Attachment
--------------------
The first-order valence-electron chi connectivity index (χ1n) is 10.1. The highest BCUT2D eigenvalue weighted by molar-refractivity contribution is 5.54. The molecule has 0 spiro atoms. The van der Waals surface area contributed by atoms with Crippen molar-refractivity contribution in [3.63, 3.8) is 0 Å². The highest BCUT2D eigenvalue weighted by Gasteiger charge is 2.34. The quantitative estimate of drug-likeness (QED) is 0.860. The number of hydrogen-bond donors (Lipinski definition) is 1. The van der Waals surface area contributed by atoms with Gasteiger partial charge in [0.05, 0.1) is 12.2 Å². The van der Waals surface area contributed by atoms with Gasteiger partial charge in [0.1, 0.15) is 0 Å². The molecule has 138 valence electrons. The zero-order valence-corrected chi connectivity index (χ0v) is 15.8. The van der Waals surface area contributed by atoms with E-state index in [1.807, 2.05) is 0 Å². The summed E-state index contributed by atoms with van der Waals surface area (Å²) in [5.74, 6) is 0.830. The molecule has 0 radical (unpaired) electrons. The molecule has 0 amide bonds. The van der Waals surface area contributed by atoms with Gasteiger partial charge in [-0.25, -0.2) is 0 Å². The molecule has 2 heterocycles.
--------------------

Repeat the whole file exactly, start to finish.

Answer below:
The first-order valence-electron chi connectivity index (χ1n) is 10.1. The highest BCUT2D eigenvalue weighted by molar-refractivity contribution is 5.54. The molecule has 0 spiro atoms. The van der Waals surface area contributed by atoms with Crippen molar-refractivity contribution in [3.63, 3.8) is 0 Å². The highest BCUT2D eigenvalue weighted by Gasteiger charge is 2.34. The quantitative estimate of drug-likeness (QED) is 0.860. The number of hydrogen-bond donors (Lipinski definition) is 1. The van der Waals surface area contributed by atoms with Gasteiger partial charge in [0.05, 0.1) is 12.2 Å². The van der Waals surface area contributed by atoms with Gasteiger partial charge in [0.1, 0.15) is 0 Å². The molecule has 138 valence electrons. The zero-order valence-corrected chi connectivity index (χ0v) is 15.8. The van der Waals surface area contributed by atoms with E-state index in [1.807, 2.05) is 0 Å². The summed E-state index contributed by atoms with van der Waals surface area (Å²) in [5.74, 6) is 0.830. The molecule has 0 radical (unpaired) electrons. The molecule has 0 amide bonds. The van der Waals surface area contributed by atoms with Gasteiger partial charge in [-0.25, -0.2) is 0 Å². The molecule has 2 heterocycles.